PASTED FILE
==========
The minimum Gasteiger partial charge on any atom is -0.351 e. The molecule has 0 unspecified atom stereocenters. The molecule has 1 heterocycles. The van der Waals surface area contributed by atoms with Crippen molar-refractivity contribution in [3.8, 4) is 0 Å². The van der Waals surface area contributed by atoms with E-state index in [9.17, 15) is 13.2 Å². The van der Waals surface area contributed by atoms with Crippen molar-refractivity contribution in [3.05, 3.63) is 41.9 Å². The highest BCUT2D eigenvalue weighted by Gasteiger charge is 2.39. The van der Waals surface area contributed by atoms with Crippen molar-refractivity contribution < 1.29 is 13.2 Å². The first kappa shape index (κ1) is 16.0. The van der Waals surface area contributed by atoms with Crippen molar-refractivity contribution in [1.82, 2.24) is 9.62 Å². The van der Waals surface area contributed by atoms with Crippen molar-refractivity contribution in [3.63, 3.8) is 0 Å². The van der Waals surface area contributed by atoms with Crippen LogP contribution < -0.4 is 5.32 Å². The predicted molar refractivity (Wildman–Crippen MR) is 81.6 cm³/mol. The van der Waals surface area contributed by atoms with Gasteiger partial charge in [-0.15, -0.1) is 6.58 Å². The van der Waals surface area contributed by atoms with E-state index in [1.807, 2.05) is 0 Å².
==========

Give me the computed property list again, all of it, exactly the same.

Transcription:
The minimum Gasteiger partial charge on any atom is -0.351 e. The molecule has 0 unspecified atom stereocenters. The molecule has 1 heterocycles. The van der Waals surface area contributed by atoms with Crippen molar-refractivity contribution in [3.8, 4) is 0 Å². The van der Waals surface area contributed by atoms with E-state index in [9.17, 15) is 13.2 Å². The van der Waals surface area contributed by atoms with Crippen molar-refractivity contribution in [3.05, 3.63) is 41.9 Å². The highest BCUT2D eigenvalue weighted by Gasteiger charge is 2.39. The van der Waals surface area contributed by atoms with Crippen molar-refractivity contribution < 1.29 is 13.2 Å². The first kappa shape index (κ1) is 16.0. The van der Waals surface area contributed by atoms with Crippen molar-refractivity contribution in [1.82, 2.24) is 9.62 Å². The van der Waals surface area contributed by atoms with Crippen molar-refractivity contribution in [3.63, 3.8) is 0 Å². The van der Waals surface area contributed by atoms with Crippen LogP contribution < -0.4 is 5.32 Å². The predicted molar refractivity (Wildman–Crippen MR) is 81.6 cm³/mol. The van der Waals surface area contributed by atoms with Gasteiger partial charge in [-0.15, -0.1) is 6.58 Å². The van der Waals surface area contributed by atoms with E-state index in [1.807, 2.05) is 0 Å².